Twelve years ago, my husband decided that our youngest son was a little too interested in violence so he suggested we let him get a kitten, for his 10th birthday. The four cats my husband was left with from his first marriage became part of our blended family: Trudeau, a beautiful but snobbish grey Himalayan, very satisfying if you could get him to purr. KeeKat, a tough calico female who had one back leg amputated since she was a kitten and deprived of her reproductive rights, she made small soggy bundles of socks, or sponges, or washcloths, laying them in the center of the kitchen, imaginary kittens she never had. She ruled the street, taking on dogs three times her size, then peg-legging it home to eat.
Columbus, a long-haired, shy and stupid as they come, orange male was my favorite, reminding me of a long ago cat I once had who was also long haired, not too smart, but all white and named Mechanic, because of his tendency to sleep under the oil leak in one of my cars. Both sons were old enough to remember only the last one, Electra, who lived for 23 years and was buried with great ceremony in a FedEx box on a rainy day. As my husband dug the hole and tried not to cry, I broke off a few forsythia branches that were scratching his face. "Mom, do you really think it's appropriate to be pruning during a funeral?" Then they noticed the writing on the box that said overnight delivery guaranteed. Back then, they believed in some happy heaven for all and they found solace that she would get to heaven before morning.
So that's how we ended up, catless and at a shelter, where my son swore the kitten put her paw through the cage and picked him. First, I had to sign forms promising that I would spay or neuter any kitten or puppy we adopted. One form was for a veterinarian to verify the sterilization. Then we were put in a small room where staff observed two young boys make friends with the new kitten, somewhat like a police interrogation room, only with pet toys in it. My husband sat nervously, needing to smoke. I prayed.
Apparently we passed the test and I thought $75 dollars was a little steep for a strongly requested donation, as in you don't get the kitten unless you make the donation. But it was going to be a birthday cat. I wrote the check and was ready to leave with the chosen kitten. But no, there were more papers to fill out, approximately 12 of them in which I had to list references who would attest to my ability to provide for the kitten, as well as a form that would allow someone from the shelter to visit my home at any time to make sure all was well. I wrote my pastor's name, my mother and my daughter, who both had different last names from mine. I might have been getting a bit peckish.
The boys were definitely getting fussy; my husband wanted to smoke, and there were still 10 pages. I told him to take the kids out to the car for fruit snacks and juice packs. I sat down and filled out 10 pages listing every pet we had ever owned, what kind of animal they were, their names, and whether they died of natural causes. For real. I included every cat, every dog, the bunnies from the magic show, three sets of hermit crabs, a larvae named Harvey who never metamorphosed into the staghorn beetle he was meant to be, several parakeets, a few itinerant box turtles, an approximate number of tropical and gold fish (which I listed as unnamed and not under my jurisdiction), mice from the magic show, three ant farms and one ant maze (also listed as unnamed and not under my jurisdiction), ending with a California tree frog that came home with us from a beach vacation in New Jersey, hidden in a head of lettuce who lived quite happily in a huge glass habitat, fed by my husband who raised wingless fruit flies to sustain the frog. (I have his recipe somewhere.)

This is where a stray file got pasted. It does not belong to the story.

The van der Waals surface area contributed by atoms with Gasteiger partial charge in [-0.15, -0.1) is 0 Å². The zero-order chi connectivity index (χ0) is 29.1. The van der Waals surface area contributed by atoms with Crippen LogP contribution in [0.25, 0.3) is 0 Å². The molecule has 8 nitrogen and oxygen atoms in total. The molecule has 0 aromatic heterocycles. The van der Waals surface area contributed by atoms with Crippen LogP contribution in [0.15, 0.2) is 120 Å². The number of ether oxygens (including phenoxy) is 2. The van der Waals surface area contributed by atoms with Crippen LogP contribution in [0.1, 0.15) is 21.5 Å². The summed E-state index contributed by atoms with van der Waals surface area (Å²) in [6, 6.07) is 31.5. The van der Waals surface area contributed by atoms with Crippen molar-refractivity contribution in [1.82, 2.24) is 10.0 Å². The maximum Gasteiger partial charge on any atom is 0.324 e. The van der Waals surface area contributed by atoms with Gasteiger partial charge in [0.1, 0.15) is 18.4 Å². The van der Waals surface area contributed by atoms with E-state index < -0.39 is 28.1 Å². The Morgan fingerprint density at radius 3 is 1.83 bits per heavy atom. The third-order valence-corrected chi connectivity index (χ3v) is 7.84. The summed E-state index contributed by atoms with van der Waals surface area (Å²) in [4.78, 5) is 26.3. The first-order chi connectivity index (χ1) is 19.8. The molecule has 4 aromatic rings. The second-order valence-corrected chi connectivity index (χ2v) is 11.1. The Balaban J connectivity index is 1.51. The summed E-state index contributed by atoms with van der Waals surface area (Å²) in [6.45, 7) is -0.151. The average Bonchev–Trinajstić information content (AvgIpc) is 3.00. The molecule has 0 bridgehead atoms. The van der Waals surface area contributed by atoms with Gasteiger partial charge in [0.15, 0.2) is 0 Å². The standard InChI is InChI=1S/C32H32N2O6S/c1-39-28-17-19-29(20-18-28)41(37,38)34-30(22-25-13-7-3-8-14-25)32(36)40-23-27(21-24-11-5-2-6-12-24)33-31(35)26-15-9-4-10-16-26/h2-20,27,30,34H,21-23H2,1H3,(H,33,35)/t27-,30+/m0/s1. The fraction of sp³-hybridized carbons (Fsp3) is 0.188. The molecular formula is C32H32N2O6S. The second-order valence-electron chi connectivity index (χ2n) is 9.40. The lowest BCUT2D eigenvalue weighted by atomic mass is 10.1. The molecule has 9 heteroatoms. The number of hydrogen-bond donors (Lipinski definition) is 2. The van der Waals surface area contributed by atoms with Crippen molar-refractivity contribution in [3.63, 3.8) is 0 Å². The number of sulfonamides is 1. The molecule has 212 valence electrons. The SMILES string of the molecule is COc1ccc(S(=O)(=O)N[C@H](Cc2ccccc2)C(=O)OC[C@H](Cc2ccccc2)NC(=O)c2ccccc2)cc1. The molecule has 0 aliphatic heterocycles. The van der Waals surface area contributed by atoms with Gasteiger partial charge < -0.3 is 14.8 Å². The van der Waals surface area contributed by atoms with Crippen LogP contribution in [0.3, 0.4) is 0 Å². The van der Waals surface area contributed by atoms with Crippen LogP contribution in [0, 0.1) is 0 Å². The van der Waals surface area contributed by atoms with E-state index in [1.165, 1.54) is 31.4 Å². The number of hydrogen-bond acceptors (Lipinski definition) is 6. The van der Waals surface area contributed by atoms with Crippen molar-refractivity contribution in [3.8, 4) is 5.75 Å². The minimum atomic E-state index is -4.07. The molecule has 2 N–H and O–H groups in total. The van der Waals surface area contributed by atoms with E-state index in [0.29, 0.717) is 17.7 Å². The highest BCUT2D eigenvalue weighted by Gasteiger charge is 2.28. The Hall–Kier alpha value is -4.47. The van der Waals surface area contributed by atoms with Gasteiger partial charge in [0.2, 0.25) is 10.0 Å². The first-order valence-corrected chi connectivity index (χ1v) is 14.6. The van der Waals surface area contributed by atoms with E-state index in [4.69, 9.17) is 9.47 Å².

The woman behind the counter at the shelter read all of the pages of former pets while I stood there, absolutely drained. My husband and the boys had come back in, wanting to know what was taking so long. When she finished reading every detail, she looked up at me and asked, "Is this all true?" I had no witty comeback, no more words to give; the whole experience had been almost as harrowing as childbirth.
Fortified by nicotine, my husband, answered for me,"My wife does not lie and if you have a problem, we will adopt a kitten elsewhere." My almost 10 year old sat down and wailed, "But the kitten picked me and I already know her real name." The woman looked back at the very first page where I had listed my husband's employer, The Somerset County Park Commission Environmental Education Center. She apologized profusely and that was the beginning of the more than nine lives of Kit, the tortoise shell tabby.